Basketball in a pandemic: What State Farm Center is like on game day

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Kenyon Edmond

The State Farm Center, located at 1800 S. First St. in Champaign, sits on April 3, 2019.

By Brandon Simberg, Staff Writer

The last time I was at State Farm Center was on a Friday night in February of 2020. No. 20 Illinois was hosting No. 9 Maryland, and the winner would take sole possession of first place in the Big Ten.

As soon as fans were allowed into the building, the Orange Krush section quickly filled up with eager students. By tip-off, the stadium was a sea of orange.

The Terps would ultimately go on to win the game, but the Orange Krush was loud and impactful the entire night. I’ve been to a majority of Big Ten arenas, and State Farm Center that night was the second loudest building I had been in, behind only Purdue’s Mackey Arena.

Fast forward to November of 2020 and the scene inside the space station-like building is entirely different. There are no fans lining up to get in hours before the game because the Big Ten does not allow fans at games this year. Family members are also not in attendance. Media and PR members are socially distanced throughout the 100 level, all donning masks.

The vibe is eerie. Pre-game feels somewhat normal with the loud rap music still being played and players dancing on the court. But, the unusualness sets in once the Illini go to the locker room. When they re-enter onto the court, there is no wave of crowd noise. There is no band to play the fight song. The visiting team gets announced with no boos or students yelling “sucks” after each name is called.

Before the Illinois starting lineup gets announced, they still show a hype video on the jumbotron, which is frankly very well done this year. Next, the starters’ names are called, and you hear the cheers from the Illini players and nothing else. I naturally expect a loud roar after listening to “from Chicago, number 11, Ayooooo Dosunmuuu”, but this season there won’t be one.

During the game, I actually enjoy the quietness of the gym. Despite being in the 100 level, the noise from the bench is apparent. I love listening to assistant coach Chin Coleman telling players where to be when a certain set is being run. After Coleman Hawkins had a defensive lapse in Friday’s win over Ohio, you could hear head coach Brad Underwood yell to his bench “get him out of there” as he stormed down the socially-distanced seats and pulled forward Zach Griffith up from his chair.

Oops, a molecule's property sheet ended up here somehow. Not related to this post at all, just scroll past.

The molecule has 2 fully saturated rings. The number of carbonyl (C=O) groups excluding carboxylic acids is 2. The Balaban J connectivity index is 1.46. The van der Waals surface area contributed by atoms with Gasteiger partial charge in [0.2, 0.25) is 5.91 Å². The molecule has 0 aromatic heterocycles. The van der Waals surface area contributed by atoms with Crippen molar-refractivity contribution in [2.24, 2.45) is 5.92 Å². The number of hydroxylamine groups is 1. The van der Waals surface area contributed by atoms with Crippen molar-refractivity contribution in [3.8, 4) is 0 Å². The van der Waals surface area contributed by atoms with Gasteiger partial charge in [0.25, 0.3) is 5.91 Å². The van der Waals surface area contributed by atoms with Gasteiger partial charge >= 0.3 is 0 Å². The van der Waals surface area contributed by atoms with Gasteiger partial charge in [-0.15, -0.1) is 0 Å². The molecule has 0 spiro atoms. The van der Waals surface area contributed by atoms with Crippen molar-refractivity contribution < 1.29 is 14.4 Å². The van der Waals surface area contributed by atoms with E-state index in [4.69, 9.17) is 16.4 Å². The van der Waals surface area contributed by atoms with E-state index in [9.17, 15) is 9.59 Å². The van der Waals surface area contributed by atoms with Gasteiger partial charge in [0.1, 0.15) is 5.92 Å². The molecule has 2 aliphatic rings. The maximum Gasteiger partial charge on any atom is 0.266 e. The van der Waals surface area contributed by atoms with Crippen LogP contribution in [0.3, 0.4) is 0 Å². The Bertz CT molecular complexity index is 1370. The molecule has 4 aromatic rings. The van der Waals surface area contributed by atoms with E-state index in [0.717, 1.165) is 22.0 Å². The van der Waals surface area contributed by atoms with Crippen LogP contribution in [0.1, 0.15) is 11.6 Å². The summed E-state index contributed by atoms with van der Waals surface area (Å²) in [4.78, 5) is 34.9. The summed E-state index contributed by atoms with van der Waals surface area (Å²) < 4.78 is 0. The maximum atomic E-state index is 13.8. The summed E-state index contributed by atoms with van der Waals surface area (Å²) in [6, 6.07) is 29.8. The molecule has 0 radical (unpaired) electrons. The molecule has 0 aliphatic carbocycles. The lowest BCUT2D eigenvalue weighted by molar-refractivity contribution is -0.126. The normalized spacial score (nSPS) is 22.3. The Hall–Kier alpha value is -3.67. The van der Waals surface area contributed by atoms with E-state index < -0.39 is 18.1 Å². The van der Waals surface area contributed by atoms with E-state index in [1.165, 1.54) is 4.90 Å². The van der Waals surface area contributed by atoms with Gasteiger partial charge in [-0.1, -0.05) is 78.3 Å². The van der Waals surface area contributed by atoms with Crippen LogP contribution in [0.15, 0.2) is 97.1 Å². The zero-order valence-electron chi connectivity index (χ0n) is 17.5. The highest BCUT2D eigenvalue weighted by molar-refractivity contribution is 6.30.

In an odd way, the role of bench players is more important than ever this season. They have to be the ones that create the noise that brings energy to the players on the court. The Ohio bench was loud and adamant early in Friday’s game, which rallied the team. When Illinois went on a run, their bench was up and energetic.

I’m also a big proponent of all the trash-talking that is detectable. On Thursday, Kofi Cockburn blocked a shot beneath the basket I was by, and he loudly yelled “get that (expletive) out of here.” When Adam Miller went to shoot free throws in the second half of Friday’s game, you could hear a “shin guards” chirp from the Ohio bench (referencing Miller’s leg sleeves).

Basketball stadiums across the country won’t be the same this season or for the foreseeable future with the ongoing pandemic. It’s a bummer Orange Krush does not get to experience the best Illini team since 2005 when they have been supporting this program through its ups and plenty of recent downs. And, it’s weird for me to sit in a stadium and not hear a roar after a Dosunmu transition bucket. But, after the hardships of the past few months, we are lucky to have any semblance of a college basketball season. And on Wednesday, I felt very blessed to be one of the 132 members attending the opener.

@BrandonSimberg

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